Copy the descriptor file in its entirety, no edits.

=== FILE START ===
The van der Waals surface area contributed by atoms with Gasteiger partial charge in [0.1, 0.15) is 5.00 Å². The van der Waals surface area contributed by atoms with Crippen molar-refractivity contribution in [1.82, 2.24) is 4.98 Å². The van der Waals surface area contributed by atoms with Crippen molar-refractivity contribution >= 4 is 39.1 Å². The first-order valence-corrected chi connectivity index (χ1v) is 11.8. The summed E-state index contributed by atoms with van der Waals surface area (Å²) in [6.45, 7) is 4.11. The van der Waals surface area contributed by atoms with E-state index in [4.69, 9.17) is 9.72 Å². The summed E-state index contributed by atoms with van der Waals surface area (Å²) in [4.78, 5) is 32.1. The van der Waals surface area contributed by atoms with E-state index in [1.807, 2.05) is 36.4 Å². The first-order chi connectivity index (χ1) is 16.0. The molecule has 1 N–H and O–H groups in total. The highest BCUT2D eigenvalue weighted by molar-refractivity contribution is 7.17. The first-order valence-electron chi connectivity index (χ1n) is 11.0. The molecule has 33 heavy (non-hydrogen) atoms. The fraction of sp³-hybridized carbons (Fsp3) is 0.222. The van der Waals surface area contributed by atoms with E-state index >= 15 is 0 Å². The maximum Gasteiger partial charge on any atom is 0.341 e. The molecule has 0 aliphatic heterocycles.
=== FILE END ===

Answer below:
The van der Waals surface area contributed by atoms with Gasteiger partial charge in [0.1, 0.15) is 5.00 Å². The van der Waals surface area contributed by atoms with Crippen molar-refractivity contribution in [1.82, 2.24) is 4.98 Å². The van der Waals surface area contributed by atoms with Crippen molar-refractivity contribution >= 4 is 39.1 Å². The first-order valence-corrected chi connectivity index (χ1v) is 11.8. The summed E-state index contributed by atoms with van der Waals surface area (Å²) in [6.45, 7) is 4.11. The van der Waals surface area contributed by atoms with E-state index in [4.69, 9.17) is 9.72 Å². The summed E-state index contributed by atoms with van der Waals surface area (Å²) in [4.78, 5) is 32.1. The van der Waals surface area contributed by atoms with E-state index in [1.807, 2.05) is 36.4 Å². The first-order chi connectivity index (χ1) is 16.0. The molecule has 1 N–H and O–H groups in total. The highest BCUT2D eigenvalue weighted by molar-refractivity contribution is 7.17. The first-order valence-electron chi connectivity index (χ1n) is 11.0. The molecule has 33 heavy (non-hydrogen) atoms. The fraction of sp³-hybridized carbons (Fsp3) is 0.222. The van der Waals surface area contributed by atoms with E-state index >= 15 is 0 Å². The maximum Gasteiger partial charge on any atom is 0.341 e. The molecule has 0 aliphatic heterocycles.